Freeview launches new campaign: More for free but at what cost?

We’ll be discussing this new Freeview ad on this week’s Boxcutters. It launched last night. Watching it is all the homework you need to do this week.

9 Comments

  1. Wow. It looks like a real bad episode of 20 to 1.

  2. Facebook User says:

    yeah, or a Channel Nine News promo.

  3. More for free? The last campaign promised 15 channels, this campaign promises 10.

    What's next, an autographed Kyle Sandilands fan card?

  4. It's more like a lament for the old days of TV that was, you know, interesting.

  5. Fantastic, keep them coming. Does anybody think Freeview is fooling anyone?

  6. “switch” to freeview? What an odd choice of term. Still, if I get the Moon Landing/Mr Squiggle Channel it'll be worth it… (that's ABC Moon).

  7. SMH and the Green Guide ran an article on Freeview in April:

    Many devices carrying the Freeview logo will not be compatible with upcoming Freeview services […] Such features may be launched by the end of the year, but manufacturers will not be required to indicate whether their Freeview-branded equipment is compatible with these […] at least four will sell devices that do not support the new features. Several others remain unsure that their devices will be compatible.

  8. The ad will fool most people, sadly.

    Simply put: the networks' customers (the advertisers) are set to directly benefit, and their consumers (the viewers who think they're customers) are just being herded into barns. That's it.

    In making up the number of channels forthcoming and omitting vital facts, e.g. Freeview-branded recorders will restrict ad-skipping, they're fooling the ignorant masses into buying their official Freeview crippleware. By the time the punters realise they've been had, they've already spent their money and it's too late to do anything about it. (The ad, then, is extremely well-targeted because chucking together a load of 60-year-old IMT clips and 'reality' winners appeals to the sentimentality of exactly the kind of person who's easily fooled by this sort of thing.)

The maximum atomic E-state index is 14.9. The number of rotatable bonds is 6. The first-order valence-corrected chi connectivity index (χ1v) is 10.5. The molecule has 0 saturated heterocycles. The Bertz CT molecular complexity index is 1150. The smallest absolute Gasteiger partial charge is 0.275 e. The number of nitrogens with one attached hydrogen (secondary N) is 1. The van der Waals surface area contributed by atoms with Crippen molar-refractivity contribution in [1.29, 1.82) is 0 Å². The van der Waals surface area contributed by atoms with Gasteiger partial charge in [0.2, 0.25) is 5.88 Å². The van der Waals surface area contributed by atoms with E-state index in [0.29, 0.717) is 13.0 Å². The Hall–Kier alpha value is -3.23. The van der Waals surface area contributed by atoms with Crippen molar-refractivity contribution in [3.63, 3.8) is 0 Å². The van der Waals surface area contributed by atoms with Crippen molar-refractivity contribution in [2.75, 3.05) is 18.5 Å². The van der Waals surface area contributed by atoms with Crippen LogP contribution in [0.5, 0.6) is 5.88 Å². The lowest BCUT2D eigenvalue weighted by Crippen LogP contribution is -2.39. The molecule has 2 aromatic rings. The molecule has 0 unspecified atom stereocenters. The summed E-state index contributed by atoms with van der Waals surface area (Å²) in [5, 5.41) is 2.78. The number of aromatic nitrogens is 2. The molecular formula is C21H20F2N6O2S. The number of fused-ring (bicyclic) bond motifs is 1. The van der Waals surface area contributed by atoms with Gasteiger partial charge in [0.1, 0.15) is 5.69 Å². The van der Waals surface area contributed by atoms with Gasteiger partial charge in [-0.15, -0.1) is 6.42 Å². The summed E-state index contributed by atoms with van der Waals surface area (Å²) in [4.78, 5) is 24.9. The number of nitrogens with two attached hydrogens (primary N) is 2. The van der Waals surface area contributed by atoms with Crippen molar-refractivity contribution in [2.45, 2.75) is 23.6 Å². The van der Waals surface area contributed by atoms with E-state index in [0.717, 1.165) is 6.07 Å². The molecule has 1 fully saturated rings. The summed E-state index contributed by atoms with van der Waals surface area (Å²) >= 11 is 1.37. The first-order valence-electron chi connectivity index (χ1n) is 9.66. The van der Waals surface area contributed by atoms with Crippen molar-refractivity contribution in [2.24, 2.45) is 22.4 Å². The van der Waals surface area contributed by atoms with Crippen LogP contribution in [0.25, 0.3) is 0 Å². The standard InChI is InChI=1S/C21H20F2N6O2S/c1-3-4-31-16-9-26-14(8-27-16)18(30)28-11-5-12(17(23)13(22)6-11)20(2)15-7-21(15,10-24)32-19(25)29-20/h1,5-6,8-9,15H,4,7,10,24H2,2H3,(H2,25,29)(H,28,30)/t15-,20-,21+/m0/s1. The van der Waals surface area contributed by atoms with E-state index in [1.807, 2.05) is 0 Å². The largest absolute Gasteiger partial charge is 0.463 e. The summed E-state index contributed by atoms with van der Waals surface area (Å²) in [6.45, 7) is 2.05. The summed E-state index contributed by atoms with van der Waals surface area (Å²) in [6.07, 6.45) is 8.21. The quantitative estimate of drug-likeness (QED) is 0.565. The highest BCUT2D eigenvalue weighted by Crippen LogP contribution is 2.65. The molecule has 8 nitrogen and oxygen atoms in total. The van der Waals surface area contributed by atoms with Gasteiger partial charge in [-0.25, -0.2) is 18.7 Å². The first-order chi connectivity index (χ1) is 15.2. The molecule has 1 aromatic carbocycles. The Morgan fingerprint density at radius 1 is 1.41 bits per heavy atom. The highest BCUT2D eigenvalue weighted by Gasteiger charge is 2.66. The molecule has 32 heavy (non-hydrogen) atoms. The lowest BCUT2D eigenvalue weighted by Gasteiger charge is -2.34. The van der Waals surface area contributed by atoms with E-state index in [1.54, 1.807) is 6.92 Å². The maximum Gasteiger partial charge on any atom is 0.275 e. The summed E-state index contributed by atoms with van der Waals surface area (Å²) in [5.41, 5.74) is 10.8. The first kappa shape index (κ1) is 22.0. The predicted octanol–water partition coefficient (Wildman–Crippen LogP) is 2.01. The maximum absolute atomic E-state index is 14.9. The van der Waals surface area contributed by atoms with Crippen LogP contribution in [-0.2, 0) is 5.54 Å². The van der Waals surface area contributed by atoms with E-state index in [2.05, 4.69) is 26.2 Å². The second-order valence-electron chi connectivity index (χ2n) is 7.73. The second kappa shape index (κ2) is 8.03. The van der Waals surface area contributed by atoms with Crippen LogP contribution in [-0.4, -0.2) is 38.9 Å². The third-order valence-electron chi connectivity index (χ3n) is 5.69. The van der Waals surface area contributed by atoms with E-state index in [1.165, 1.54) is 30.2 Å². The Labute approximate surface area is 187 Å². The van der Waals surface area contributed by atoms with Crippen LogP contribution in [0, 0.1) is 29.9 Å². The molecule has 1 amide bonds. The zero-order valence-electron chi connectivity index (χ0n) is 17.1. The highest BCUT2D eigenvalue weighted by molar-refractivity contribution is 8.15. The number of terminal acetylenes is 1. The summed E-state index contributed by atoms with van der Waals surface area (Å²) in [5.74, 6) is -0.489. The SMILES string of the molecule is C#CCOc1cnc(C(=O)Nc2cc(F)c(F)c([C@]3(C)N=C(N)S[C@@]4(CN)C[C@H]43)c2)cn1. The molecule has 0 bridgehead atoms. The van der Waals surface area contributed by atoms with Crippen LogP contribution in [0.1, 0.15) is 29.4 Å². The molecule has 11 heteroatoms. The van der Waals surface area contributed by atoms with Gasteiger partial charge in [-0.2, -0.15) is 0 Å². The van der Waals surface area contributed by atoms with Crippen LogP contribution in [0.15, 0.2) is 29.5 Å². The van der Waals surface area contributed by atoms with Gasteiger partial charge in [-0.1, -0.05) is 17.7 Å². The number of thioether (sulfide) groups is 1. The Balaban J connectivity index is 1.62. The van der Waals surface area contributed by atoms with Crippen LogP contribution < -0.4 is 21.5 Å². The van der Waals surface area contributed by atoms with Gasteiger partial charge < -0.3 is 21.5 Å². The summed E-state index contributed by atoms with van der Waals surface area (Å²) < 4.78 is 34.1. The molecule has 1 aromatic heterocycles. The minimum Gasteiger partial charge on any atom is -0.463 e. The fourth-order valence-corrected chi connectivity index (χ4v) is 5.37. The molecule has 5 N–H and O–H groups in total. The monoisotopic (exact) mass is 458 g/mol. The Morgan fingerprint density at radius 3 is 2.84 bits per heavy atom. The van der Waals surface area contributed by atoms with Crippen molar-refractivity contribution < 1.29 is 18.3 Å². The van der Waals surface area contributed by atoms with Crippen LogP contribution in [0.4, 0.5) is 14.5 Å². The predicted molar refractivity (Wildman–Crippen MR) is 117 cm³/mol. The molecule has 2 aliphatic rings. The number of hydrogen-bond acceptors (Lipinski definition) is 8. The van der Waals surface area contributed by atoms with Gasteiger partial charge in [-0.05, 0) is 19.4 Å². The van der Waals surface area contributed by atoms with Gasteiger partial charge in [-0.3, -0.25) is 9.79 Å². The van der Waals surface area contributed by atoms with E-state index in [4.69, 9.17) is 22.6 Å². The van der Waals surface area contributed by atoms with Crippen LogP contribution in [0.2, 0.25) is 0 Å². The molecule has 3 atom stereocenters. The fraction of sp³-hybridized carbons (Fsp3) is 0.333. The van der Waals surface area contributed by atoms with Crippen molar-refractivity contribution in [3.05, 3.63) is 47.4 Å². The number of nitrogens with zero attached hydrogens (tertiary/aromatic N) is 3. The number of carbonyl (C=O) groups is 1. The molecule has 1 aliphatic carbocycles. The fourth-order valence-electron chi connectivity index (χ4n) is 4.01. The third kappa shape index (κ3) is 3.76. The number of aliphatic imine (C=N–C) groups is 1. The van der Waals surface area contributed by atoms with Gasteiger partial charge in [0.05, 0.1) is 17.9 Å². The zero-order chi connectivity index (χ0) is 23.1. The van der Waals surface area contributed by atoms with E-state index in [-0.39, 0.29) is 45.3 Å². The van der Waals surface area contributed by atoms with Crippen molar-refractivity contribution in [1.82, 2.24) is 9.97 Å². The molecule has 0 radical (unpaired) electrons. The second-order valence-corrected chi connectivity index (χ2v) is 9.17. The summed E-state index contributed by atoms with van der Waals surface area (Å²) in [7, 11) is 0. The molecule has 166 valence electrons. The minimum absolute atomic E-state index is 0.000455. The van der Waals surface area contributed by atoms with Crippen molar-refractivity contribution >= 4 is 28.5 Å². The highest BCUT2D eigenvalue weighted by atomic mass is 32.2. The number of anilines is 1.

Meanwhile, the advertisers are happily sedated, safe in the knowledge that increasing numbers of victims I mean people are basically forced to sit through their shrill shouty nonsense about end-of-model run-outs and dirt cheap books and yoghurt. The networks are happy, the public is disillusioned but continues to watch, life proceeds as normal until IPTV appears and confuses everybody all over again.

    Oh, and as if everything else about Freeview isn't bad enough, 'for free' is just about the most egregious abuse of English I have ever seen in a slogan.

  9. The ad will fool most people, sadly.

    Simply put: the networks' customers (the advertisers) are set to directly benefit, and their consumers (the viewers who think they're customers) are just being herded into barns. That's it.

    In making up the number of channels forthcoming and omitting vital facts, e.g. Freeview-branded recorders will restrict ad-skipping, they're fooling the ignorant masses into buying their official Freeview crippleware. By the time the punters realise they've been had, they've already spent their money and it's too late to do anything about it. (The ad, then, is extremely well-targeted because chucking together a load of 60-year-old IMT clips and 'reality' winners appeals to the sentimentality of exactly the kind of person who's easily fooled by this sort of thing.)

    Meanwhile, the advertisers are happily sedated, safe in the knowledge that increasing numbers of victims I mean people are basically forced to sit through their shrill shouty nonsense about end-of-model run-outs and dirt cheap books and yoghurt. The networks are happy, the public is disillusioned but continues to watch, life proceeds as normal until IPTV appears and confuses everybody all over again.

    Oh, and as if everything else about Freeview isn't bad enough, 'for free' is just about the most egregious abuse of English I have ever seen in a slogan.

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